The Rack Focus: How to Guide Viewers Eyes with a Shot List (Casino Royale) #rackfocus


How do you visually illustrate a character
processing information? How do you reveal something
that is already in the frame? Did you see that? It was a rack focus. A rack focus happens
when a filmmaker adjusts the focal plane to
show something that was, at first, indistinguishable. It should reveal some
crucial piece of information. Or signal a big
change in the scene. What do you gain from
using a rack focus? You have more focused
direction in your scene. You control the
eyes of the viewer. Layered images because you have subjects
at varying depths. Visual storytelling because you show reactions
to things on and off-screen. Economic filmmaking because you save time and
money with fewer shots. And an emotional connection because there is
always an opportunity to make your link from
A to B more profound. We’re going to use StudioBinder
shot listing features to label the shots
throughout today’s video. Understanding how directors
label their shots and plan setups will help you build
your own dynamic scenes. Make sure to subscribe below and click the bell icon
to stay in the loop. This is a scene from the
2006 film “Casino Royale” directed by Martin Campbelle. Watch closely. We follow a man up to his
office where he finds his safe, but it’s been opened. As he turns around,
we rack focus to reveal our hero. Bond. “She just prefer it if it
wasn’t selling secrets.” James Bond. [Music] This was a significant
moment for the 007 franchise. It was the first time the
world got to see the new Bond. Let`s show you how he did this
all throughout “Casino Royale” and why this cinematic technique is much like 007`s Walther PPK. Reliable. Elegant. Deadly. In this scene,
we see 007 take a sip of his signature drink. As soon as he realizes
something is wrong, we rack focus to the martini then back to his face. The audience was shown the drink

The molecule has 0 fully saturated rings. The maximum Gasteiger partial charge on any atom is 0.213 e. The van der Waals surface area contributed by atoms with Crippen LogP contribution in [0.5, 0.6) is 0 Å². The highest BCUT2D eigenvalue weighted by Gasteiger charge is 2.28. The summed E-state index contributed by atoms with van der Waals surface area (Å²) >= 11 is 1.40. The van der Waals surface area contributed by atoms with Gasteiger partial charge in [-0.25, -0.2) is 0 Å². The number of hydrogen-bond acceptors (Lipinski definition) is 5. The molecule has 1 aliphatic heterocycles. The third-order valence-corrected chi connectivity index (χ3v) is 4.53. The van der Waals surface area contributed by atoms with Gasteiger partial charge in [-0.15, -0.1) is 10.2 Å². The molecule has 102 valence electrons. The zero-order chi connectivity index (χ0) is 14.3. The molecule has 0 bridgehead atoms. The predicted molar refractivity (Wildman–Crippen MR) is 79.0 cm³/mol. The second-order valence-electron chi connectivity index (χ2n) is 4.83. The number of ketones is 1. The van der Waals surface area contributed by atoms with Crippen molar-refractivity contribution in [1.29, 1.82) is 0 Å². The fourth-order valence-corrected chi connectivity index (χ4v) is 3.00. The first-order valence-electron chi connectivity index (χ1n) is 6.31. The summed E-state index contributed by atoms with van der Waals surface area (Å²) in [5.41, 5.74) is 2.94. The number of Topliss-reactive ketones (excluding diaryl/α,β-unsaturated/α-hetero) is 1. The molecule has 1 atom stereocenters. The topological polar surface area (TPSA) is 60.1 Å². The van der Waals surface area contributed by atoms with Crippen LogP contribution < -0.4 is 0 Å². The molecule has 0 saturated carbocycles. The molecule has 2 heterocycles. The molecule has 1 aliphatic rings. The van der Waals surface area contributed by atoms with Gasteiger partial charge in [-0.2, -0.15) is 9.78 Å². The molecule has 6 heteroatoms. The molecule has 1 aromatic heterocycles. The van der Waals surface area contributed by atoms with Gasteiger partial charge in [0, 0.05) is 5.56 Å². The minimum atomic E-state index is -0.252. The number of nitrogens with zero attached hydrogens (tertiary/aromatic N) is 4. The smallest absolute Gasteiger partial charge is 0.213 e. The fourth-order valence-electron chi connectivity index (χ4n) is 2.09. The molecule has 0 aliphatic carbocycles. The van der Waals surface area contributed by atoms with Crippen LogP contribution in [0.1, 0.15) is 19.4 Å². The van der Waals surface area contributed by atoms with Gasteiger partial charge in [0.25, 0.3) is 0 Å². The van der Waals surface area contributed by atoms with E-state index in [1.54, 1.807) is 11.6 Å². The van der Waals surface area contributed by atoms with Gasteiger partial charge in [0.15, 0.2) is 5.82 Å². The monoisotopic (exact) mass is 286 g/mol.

being poisoned only a moment before. But we know exactly when Bond realizes his
drink was poisoned. And we learned this
through a rack focus. Would a wide shot with no focus change
be as effective for this moment? Would you have the same control
over the eyes of the viewer? In our next scene, we see 007 arrived
back at his hotel room after he and Vesper killed
some assassins in a stairwell. Bond enters the room
searching for Vesper when we rack focus to
a broken wine glass. [Music] The rack focus in this scene
replaced what would normally be an insert shot. This maintains the established
momentum of the scene and saves time on set. We then cut to a close-up
of 007`s concerned face. As the scene continues, we are in a state of panic. We need to see where Vesper is, so when 007 opens
the bathroom door, we rack Focus to reveal
her sitting in the shower. Bond realizes that while
she is physically all right, she’s still
emotionally troubled, as suggested by the
broken wine glass. Here’s another scene. The next shot I want
to show you is very, how should I say, smooth. Pay close attention. In this shot, Le Chiffre starts in a
poorly lit wide shot, but he steps out of the
dark into a close-up. He is now well-lit in focus, and looking off-camera
at something. As Le Chiffre turns, we rack focus to a
henchman in a welded area. We now have an over
the shoulder wide shot that can also serve as
a complex master shot. [Music] So what was Le
Chiffre looking at? What are we supposed to
realize from the scene? Someone behind the curtain. Pulling the strings. “Tell them, I’ll get the money.” Let’s recap. With a rack focus you
gain focus direction, layered images, visual
storytelling, economic filmmaking and an emotional connection. You can use a rack focus
to reveal something or to show a realization
within a character. Now, you have a license to
thrill with the rack focus. All throughout this video, we used StudioBinder`s
production software. It also helps you create a
stunning production calendar, script breakdowns, shooting schedules, call sheets and more. Subscribe right here. Click the bell for new videos and follow us on Instagram
to stay in the loop. Remember, if you want
someone to really notice, consider using a rack focus. [Music]

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